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Christinme
Dec 8th 2013, 10:33 AM
I've heard some say that the following say that this means Jesus loved/s the apostle John more than the other apostles.

John 13:23 There was reclining on Jesus’ bosom one of His disciples, whom Jesus loved.

John 21:20 Peter, turning around, *saw the disciple whom Jesus loved following them; the one who also had leaned back on His bosom at the supper and said, “Lord, who is the one who betrays You?” (NASB)

I don't see it that way. These were written in the Gospel of John and I think that is just how John referred to himself along with referring to himself as the "Beloved Disciple" in a number of other verses. If anything as far as comparison it would say to me that John was the only one Jesus loved not that Jesus loved him most. But I don't think it was meant as any type of comparison I think that it was only how John referred to himself.

cindyt
Dec 8th 2013, 10:57 AM
I agree with you. For there is no respect of persons with God. Romans 2:11.

Walls
Dec 8th 2013, 12:24 PM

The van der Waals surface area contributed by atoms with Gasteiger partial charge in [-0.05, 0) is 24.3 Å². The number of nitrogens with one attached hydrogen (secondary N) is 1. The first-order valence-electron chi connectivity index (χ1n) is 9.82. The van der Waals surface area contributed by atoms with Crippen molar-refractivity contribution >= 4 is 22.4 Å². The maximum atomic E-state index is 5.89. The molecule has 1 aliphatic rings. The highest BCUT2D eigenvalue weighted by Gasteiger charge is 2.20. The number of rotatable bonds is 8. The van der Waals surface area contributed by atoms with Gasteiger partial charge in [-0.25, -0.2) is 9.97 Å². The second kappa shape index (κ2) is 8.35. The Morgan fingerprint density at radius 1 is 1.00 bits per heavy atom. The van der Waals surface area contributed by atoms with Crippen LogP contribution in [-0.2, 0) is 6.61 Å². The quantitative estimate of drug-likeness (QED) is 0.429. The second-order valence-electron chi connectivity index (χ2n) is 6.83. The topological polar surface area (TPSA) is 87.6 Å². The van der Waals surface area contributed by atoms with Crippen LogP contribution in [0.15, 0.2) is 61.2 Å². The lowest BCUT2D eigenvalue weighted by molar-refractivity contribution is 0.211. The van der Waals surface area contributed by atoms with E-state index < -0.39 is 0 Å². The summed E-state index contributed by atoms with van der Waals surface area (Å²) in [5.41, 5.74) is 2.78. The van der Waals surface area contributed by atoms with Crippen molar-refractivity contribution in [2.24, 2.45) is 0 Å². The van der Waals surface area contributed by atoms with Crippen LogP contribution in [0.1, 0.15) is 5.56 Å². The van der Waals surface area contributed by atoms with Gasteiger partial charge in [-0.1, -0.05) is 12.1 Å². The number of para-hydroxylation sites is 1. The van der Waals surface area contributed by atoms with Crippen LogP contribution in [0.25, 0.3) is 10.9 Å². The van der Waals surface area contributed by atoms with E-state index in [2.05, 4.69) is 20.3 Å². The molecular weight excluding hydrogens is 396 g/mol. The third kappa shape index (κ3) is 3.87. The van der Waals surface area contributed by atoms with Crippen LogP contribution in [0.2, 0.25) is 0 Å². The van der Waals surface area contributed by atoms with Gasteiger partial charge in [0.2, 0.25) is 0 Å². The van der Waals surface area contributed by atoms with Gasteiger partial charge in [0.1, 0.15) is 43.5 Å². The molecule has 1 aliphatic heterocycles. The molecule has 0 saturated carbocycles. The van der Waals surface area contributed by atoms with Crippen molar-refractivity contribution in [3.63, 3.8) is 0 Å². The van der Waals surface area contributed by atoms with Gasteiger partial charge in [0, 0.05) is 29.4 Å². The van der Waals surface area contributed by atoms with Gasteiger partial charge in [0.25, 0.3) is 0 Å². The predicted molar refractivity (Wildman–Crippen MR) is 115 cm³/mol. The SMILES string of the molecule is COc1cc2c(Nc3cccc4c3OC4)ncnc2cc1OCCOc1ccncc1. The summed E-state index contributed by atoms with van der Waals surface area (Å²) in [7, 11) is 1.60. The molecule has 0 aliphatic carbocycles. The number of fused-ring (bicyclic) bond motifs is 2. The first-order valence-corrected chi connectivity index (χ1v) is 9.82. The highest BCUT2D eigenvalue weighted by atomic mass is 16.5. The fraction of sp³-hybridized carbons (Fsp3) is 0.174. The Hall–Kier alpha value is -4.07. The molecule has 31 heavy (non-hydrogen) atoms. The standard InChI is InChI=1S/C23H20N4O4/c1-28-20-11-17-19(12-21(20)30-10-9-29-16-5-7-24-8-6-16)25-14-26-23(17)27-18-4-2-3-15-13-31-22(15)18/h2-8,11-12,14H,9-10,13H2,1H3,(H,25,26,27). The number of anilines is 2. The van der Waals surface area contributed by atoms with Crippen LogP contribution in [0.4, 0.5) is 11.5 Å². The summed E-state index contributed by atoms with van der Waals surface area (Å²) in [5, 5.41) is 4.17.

I've heard some say that the following say that this means Jesus loved/s the apostle John more than the other apostles.

John 13:23 There was reclining on Jesus’ bosom one of His disciples, whom Jesus loved.

John 21:20 Peter, turning around, *saw the disciple whom Jesus loved following them; the one who also had leaned back on His bosom at the supper and said, “Lord, who is the one who betrays You?” (NASB)

I don't see it that way. These were written in the Gospel of John and I think that is just how John referred to himself along with referring to himself as the "Beloved Disciple" in a number of other verses. If anything as far as comparison it would say to me that John was the only one Jesus loved not that Jesus loved him most. But I don't think it was meant as any type of comparison I think that it was only how John referred to himself.

I think that God can have favorites. He treats all equally before Law, that is, He is no respecter of persons in matters judicial. But He might favor one above the other in affection. He loved Israel more than the other nations and He loved Jacob but hated Esau. But the issue in the matter of the five-times mention of "the disicple whom Jesus loved" is that the disciple that Jesus loved outperformed the others every time.

In;

John 13:22-25; "Then the disciples looked one on another, doubting of whom he spake. Now there was leaning on Jesus' bosom one of his disciples, whom Jesus loved. Simon Peter therefore beckoned to him, that he should ask who it should be of whom he spake. He then lying on Jesus' breast saith unto him, Lord, who is it?" Here, Peter must ask a disciple, but the disciple whom Jesus loved may ask the Lord directly.